It’s taken five years from the time we met them to make the film, and one of the great advantages of having that kind of long gestation period before ever getting a camera out of a bag is I got to spend a long time with them together, but also individually. Over the course of two or three years, I really got to know them as people and build a level of trust I think would be almost impossible to do on a more traditional filmmaking schedule. I think [the film needed] that level of trust, combined with a decision on Marcus’ part that he’d reached a moment in his life when he wanted to talk — but also an understanding on both their parts that there was a need to have a conversation and close this chapter of their lives.
There was an understanding on our part that there was something unresolved that both of them wanted to find a way to resolve. It was an interesting process: I wasn’t just acting as a director but like a therapist, sort of like a mediator. You’re hearing things from two human beings that go to the core of who they are — trying to navigate them through that process was something that we’ve taken incredibly seriously.
You mention having to serve as a pseudo-therapist. Did you consult with actual therapists before conducting the interviews with the brothers?
The responsibility of a director when you’re telling a real person’s story is huge, and with this, given some of the scenes involved, that responsibility did weigh heavy on me. I spent a long time with therapists. I talked to them about, if Alex and Marcus had come to them seeking help, how would they guide them through this process safely? Making sure they avoided re-traumatization — that was so helpful for me.
One of the really fascinating things that came out of some of those conversations and some of my reading was this idea of a therapeutic frame — a real, geographic space in which a therapeutic relationship can be established, can grow and in which disclosures can happen. I took that idea and built the [interview] studio that you see in the film. That was a very conscious decision — we weren’t trying to pretend it was happening at their home. And the week before we filmed the interviews, we invited them to see the studio space. They walked around it, they sat down, they met all the people who were going to be in the room, the very small crew, and I think it was helpful. It allowed us to have this little world — this space that none of us had ever been to before — for the eight hours a day when we were talking, and it felt like a safe space.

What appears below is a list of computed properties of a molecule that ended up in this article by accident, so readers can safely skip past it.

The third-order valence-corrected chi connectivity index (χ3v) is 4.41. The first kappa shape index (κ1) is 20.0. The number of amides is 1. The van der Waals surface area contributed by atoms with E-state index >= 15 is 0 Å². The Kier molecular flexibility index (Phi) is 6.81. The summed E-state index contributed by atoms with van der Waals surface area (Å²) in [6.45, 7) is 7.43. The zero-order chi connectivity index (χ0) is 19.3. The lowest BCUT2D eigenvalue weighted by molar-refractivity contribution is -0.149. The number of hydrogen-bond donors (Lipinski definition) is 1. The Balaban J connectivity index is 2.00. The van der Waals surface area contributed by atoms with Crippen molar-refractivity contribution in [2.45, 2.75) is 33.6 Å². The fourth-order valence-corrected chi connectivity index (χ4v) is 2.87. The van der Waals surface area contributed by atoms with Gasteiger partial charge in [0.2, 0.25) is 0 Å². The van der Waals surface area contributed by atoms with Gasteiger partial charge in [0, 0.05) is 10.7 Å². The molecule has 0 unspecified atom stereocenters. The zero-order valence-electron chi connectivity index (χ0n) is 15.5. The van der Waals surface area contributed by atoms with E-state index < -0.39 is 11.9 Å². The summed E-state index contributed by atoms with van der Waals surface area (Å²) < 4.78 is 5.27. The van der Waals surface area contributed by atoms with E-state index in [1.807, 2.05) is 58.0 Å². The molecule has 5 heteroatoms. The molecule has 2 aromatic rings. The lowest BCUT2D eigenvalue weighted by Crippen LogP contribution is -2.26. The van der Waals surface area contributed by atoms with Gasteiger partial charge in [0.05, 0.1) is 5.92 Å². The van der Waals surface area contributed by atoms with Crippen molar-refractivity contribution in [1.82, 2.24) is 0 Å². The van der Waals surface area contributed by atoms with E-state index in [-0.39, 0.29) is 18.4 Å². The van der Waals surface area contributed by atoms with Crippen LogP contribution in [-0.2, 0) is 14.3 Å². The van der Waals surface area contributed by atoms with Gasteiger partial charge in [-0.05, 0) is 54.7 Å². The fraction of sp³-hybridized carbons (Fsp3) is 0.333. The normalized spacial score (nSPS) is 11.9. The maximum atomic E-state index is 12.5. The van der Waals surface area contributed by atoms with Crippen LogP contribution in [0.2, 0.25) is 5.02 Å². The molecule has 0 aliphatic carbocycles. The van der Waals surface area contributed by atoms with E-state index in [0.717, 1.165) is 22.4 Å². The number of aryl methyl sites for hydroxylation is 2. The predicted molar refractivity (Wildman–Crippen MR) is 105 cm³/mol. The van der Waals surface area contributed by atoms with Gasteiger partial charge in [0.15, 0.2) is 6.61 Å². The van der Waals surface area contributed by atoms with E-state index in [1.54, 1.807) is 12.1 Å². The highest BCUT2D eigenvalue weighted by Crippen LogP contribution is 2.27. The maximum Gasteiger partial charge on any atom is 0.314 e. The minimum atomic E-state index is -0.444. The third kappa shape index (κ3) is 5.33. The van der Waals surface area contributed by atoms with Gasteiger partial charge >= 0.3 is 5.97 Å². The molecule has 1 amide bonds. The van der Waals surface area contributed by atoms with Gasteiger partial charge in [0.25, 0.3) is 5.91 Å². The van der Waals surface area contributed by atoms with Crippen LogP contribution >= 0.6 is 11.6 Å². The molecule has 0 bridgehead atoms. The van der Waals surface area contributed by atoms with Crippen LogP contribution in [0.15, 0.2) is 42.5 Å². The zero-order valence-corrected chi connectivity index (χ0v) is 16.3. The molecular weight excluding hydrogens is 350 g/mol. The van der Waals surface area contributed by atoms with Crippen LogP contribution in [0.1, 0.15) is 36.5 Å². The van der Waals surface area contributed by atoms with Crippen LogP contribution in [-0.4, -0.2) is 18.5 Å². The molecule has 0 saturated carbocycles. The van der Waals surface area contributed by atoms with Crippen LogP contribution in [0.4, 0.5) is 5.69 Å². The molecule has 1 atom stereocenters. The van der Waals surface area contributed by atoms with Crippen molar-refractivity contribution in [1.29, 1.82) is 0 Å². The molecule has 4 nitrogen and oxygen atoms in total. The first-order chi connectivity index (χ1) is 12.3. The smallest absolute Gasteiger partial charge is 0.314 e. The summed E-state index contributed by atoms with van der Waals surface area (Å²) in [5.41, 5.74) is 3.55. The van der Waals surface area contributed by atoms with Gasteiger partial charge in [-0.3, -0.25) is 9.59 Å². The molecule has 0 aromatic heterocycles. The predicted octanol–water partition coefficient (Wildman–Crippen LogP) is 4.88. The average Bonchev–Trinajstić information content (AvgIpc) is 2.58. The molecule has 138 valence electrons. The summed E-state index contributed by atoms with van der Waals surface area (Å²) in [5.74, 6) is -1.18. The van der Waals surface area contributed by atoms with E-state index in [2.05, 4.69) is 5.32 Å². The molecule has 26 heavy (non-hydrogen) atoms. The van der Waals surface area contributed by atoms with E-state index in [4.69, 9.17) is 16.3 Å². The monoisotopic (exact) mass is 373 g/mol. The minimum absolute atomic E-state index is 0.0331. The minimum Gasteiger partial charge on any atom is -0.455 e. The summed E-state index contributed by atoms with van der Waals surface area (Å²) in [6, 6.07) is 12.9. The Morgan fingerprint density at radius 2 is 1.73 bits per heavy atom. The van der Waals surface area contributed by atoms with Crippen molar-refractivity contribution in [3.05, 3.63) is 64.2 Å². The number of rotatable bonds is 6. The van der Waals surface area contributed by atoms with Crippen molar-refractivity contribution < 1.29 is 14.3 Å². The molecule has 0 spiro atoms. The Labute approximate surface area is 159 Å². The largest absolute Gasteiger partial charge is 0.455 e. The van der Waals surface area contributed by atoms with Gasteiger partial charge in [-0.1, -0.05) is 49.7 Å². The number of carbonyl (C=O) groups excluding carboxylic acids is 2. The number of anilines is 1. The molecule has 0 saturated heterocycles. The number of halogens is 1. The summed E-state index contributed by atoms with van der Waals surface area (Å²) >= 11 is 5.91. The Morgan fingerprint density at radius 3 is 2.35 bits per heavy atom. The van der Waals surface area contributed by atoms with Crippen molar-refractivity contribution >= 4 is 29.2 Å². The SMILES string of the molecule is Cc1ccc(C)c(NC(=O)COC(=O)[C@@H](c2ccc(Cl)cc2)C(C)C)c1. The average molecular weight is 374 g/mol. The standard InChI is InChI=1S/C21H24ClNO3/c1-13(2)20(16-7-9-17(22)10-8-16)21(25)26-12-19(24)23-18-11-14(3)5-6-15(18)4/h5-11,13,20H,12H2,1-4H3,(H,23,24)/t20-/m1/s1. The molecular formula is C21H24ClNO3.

I would [film] four hours in the morning with Alex, four hours in the afternoon with Marcus, and you were able to explore someone’s story, someone’s life, someone’s feelings in so much more detail when you have that amount of time and you can return to ideas and stories and themes, and see it from different perspectives. I felt like [that studio space] allowed them to feel that they could talk very openly.
Was there anything specifically you were advised in terms of talking to men who have dealt with sexual abuse as boys?
I don’t remember there being anything specific — it was more the broader understanding of how that relationship works when you’re talking to someone, and making sure that if there were flashbacks how to stay safe. And, of course, one of the other things we did was make sure that there was a support network there in place at all times and after filming.
For me at least, their agency was paramount. We wanted to make sure they felt like they were in control at every stage. There was a fascinating moment on Day Four or Five of the interviews — we got to the core of the story, and I asked Marcus, “Are you willing to tell me what your mother did to you when you were a child?” Despite us having talked through the themes of the story, he was quite taken aback and sort of said, “I wasn’t expecting we would actually have to go there. Can’t we talk around it? Do we actually have to talk about the details?” I said, “It’s up to you, we don’t have to talk about anything you don’t want to, but if you’d like to, I’m here to listen.”
His response was interesting: He said, “That’s not a good-enough answer. That’s not going to persuade me to talk. Give me a better reason why I should talk.” And again we just resolutely said, “You don’t have to talk. You don’t have to say anything. But if you want to, we’re here and we’ll listen.” It was a fascinating back-and-forth — it felt like 20 minutes, but it was probably about 10 — where we resolutely weren’t willing to provide any reason [for him] to do this.
So what made him decide to open up?
Only Marcus can explain why he felt that was the right time in his life to say those things in those words, but it was a really amazing moment. It felt like a real privilege to be there with him — anyone who sits in front of a camera and bares their soul is a far braver person than I am. What he’s done in that moment is astonishing, and I really hope it helps people.